The first time she reported it to the police was actually an accident. She’d had plenty of beatings before and never got the police involved, making the best of it, blaming herself, covering up the bruises as best she could with make up and plausible stories. But this time she went to her doctor because she was passing blood after a particularly well aimed kick in the lower abdomen. Too emotional to realise what she was saying, she agreed that her best friend would call the police. Officer `X` arrived a few days later and, stood in her kitchen drinking a mug of tea she’d made him. He tried, as quickly as he could, to get the background to the assault. He did it quickly because he knew it wasn’t going anywhere, because she always withdraw the allegation just as soon as the fat thug got arrested and cried down the telephone to her. She really, really believed that deep down inside he really loved her and that if she could just find the key to his problem, she could cure him and everything would be beautiful. She blamed herself. This call was about average for the likes of Janis. She’d been assaulted 30 or 40 times before starting to report them to the police and I think the call we took was about the 8th report that year.
It was Christmas Day late shift. I had minimum shift coverage because Christmas Day meant double time and the force budget didn’t like double time at the best, or should that be `worst` of times. As usual, officers who were single or had no children volunteered to work so that those with kids could have the time off. I had a wife and children but being a supervisor I had no option. I was working. The plan was to do a full sweep of our vulnerable points and properties and then keep our heads down and our fingers crossed we wouldn’t get too hammered by domestics. Usually, these are at their height over Christmas, usually fuelled by the extra drinking and the fact that couples suddenly find themselves in each other’s pockets for 2 weeks and realise they get on each others nerves after 3 days.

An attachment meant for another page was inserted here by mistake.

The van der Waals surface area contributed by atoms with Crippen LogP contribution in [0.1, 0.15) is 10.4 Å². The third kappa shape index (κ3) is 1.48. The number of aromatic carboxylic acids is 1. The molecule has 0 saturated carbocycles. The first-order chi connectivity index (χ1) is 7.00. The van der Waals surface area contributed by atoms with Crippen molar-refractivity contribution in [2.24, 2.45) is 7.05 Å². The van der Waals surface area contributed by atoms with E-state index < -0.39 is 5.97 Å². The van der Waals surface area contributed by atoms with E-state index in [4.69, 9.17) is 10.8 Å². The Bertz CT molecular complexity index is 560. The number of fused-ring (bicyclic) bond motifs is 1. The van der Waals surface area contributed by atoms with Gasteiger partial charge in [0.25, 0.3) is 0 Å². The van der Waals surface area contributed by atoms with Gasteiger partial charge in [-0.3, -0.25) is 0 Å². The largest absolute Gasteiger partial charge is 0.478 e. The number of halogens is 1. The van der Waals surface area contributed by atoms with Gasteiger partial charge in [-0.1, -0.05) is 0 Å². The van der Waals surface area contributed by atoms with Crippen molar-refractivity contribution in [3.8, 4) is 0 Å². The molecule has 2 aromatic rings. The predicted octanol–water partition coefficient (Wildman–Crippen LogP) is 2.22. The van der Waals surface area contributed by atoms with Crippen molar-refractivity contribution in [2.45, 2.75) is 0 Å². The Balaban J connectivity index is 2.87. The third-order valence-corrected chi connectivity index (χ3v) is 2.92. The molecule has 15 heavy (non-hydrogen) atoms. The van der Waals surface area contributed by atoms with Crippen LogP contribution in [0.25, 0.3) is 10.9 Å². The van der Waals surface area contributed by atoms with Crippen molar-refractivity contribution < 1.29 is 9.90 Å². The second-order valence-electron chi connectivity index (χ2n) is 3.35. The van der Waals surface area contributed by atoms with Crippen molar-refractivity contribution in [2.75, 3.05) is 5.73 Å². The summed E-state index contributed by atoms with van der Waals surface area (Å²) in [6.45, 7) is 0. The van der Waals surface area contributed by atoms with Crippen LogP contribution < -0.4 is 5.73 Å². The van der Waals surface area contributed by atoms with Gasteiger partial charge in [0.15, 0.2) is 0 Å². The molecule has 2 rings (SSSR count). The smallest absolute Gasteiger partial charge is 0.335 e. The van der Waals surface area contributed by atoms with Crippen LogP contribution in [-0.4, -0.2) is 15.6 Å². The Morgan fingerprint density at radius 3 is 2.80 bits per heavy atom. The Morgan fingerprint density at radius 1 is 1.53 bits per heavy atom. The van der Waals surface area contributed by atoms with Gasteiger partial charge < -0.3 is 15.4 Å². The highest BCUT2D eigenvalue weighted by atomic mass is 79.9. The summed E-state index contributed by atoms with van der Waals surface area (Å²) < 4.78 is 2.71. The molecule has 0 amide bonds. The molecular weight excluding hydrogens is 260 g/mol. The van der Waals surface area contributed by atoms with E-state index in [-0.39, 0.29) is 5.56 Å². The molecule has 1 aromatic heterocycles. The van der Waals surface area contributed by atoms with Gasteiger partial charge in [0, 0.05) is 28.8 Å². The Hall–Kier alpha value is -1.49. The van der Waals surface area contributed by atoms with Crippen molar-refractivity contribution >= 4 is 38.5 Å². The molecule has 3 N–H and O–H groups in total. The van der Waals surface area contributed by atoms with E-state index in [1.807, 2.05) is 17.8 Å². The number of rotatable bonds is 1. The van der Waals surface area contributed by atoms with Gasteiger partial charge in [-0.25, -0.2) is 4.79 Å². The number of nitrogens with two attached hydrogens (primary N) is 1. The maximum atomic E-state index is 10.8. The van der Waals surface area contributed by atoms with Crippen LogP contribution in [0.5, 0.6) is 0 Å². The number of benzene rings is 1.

And so it was for Janis and Alf. He’d come back from his club, boozed up having promised her otherwise. The expression of dismay from Janis set him off and she was taking another beating. She managed to get off a quick 999 call before he ripped the phone from the wall. Knowing how long we usually took, he let her have a few more kicks and punches before doing a runner. We arrived as 3 units, 2 single crewed section cars and a double-crewed Area Car. We could see the aftermath as we walked up the driveway. A smashed car windscreen (Janis’s), clumps of black hair on the hall floor (also Janis’s) a smashed coffee table, lots of broken glass, portions of Christmas dinner on the floor and the victim herself, fat lip, bloody nose and shaking like a leaf. Julie, the one female officer, took her into the kitchen while myself and the other officers checked the house and gardens for the attacker. By the time we re grouped in the lounge Julie gave us the story and finished by stating that Janis didn’t want to go to hospital. I explained that from what we could see and had just been told we could arrest him for making threats to kill her, assault occasioning actual bodily harm and criminal damage to the car, as that was in her name, not his.
Julie asked her gently if she would give us a statement. “What’s the point? As soon as you lot leave to try and find him he’ll come back and give me a bigger pasting for calling you. He’s over the road in the woods somewhere, watching the house, waiting for you to leave like he’s done before”. Being a great believer in subterfuge when dealing with thick people, I hatched an arrest plan based on the assumption that if thugman was watching us, he probably didn’t count us all in and therefore would not count us on our egress. I used all my powers of persuasion on Janis and promised her I would have him locked up for Christmas if she gave us a statement – a promise I intended to keep as I wanted to nail this p.o.s. once and for all. I delegated Julie to remain in the premises, with her radio as the sole means of communication. I told her that the rest of us would `leave`, but deploy nearby. As soon as fat bastard approaches the front gate to re-beat his spouse, all cocky thinking he’s knackered the telephone, Julie calls `bingo` and we nab the nasty scrote and lock his obnoxious arse up until the special court sitting the day after Boxing Day – Happy Christmas!